3. Always do a touch and go before leaving the pattern.  A large fraction of problems happen in the first 5 - 10 minutes.  If they are gonna happen, let them happen in the pattern.
  4. Slowly accelerate on takeoff.   Don't blast off.  If something is going to shake off, let it happen while your wheels are on the ground.
  5. If something is wrong, land and fix it.  Radio adjustments, camera batteries, etc, etc, etc.  Don't screw around with it while flying if landing is an easy option.
  6. Always do a radio check before takeoff.   Usually someone is in the pattern and will gladly oblige, and you give them a radio check too. 
  7. In nice conditions, all your landings should be power off.  The only time I use gas for a stabilized approach is if it is really gusty or cross wind and I want to be able to work the whole length of runway to land.
  8. Aim for the touchdown spot instead of the numbers.  That way you can land short and you'll realize it.   If you always go for the numbers, you will cheat and use gas to hit them, and you will never realize how bad you are as setting up your final glide.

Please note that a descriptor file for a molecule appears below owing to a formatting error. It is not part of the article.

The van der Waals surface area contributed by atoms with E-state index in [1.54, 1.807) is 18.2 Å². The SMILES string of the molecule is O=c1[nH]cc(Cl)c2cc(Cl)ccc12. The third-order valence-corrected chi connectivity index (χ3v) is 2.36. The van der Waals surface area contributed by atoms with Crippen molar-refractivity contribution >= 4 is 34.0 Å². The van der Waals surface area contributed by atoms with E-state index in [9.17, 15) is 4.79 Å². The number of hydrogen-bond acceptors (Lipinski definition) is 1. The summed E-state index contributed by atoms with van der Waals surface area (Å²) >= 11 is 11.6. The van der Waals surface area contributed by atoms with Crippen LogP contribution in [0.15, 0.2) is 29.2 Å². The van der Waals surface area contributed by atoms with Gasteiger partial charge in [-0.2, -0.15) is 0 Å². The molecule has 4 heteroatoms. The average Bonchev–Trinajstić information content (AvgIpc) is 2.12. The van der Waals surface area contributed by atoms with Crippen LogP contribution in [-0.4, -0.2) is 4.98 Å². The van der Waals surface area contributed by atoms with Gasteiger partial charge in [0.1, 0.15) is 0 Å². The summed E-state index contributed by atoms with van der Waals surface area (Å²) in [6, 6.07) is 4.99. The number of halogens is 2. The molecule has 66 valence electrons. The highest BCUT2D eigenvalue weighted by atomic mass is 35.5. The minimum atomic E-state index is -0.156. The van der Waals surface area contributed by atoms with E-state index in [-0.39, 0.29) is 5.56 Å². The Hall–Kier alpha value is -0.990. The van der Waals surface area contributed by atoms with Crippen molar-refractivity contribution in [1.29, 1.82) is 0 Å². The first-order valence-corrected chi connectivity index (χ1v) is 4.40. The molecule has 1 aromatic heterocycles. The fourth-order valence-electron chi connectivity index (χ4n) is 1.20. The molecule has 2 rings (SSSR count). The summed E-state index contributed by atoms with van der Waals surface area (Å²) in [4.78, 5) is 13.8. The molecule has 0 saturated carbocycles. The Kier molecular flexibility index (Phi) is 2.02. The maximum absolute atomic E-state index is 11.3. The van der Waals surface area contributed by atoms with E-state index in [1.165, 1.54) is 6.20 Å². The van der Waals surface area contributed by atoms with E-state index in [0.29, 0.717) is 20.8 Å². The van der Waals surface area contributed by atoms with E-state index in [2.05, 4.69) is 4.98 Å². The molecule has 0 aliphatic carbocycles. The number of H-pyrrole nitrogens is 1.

9. Don't assume you have radio contact in the pattern.  Fly predictably in case your push-to-talk is broken, the radio 1/2 switch is set on the wrong radio, your antenna cable is loose or one of the dozen ways your radio will fail.  My radio has a red LED that comes on when it transmits.  Seeing that is a good sign.  If the other pilot in the pattern does not respond, chances are your radio is off, but it could be his too.  Fly predictably, always entered on the downwind leg, use the preferred runway if winds allow, no mid-field takeoffs, announce your position and altitude in the pattern.
  10. Flying low is fun and potentially.  If you are down to 100 ft or less, be wary of powerlines.  Almost all dirt or paved roads have powerlines along side them.  
  11. Always top off your gas tank before leaving the hangar.  It will save you time the next time you fly, and you will always have gas.
  12. Rig up a sight gauge for the gas tank on your trike.  You want to be able to trust it with your life.
  13. Have multiple ways to estimate remaining fuel.  I have four:  1) sight gauge, 2) fuel float sensor, 3) fuel flow accumulator, 4) my watch.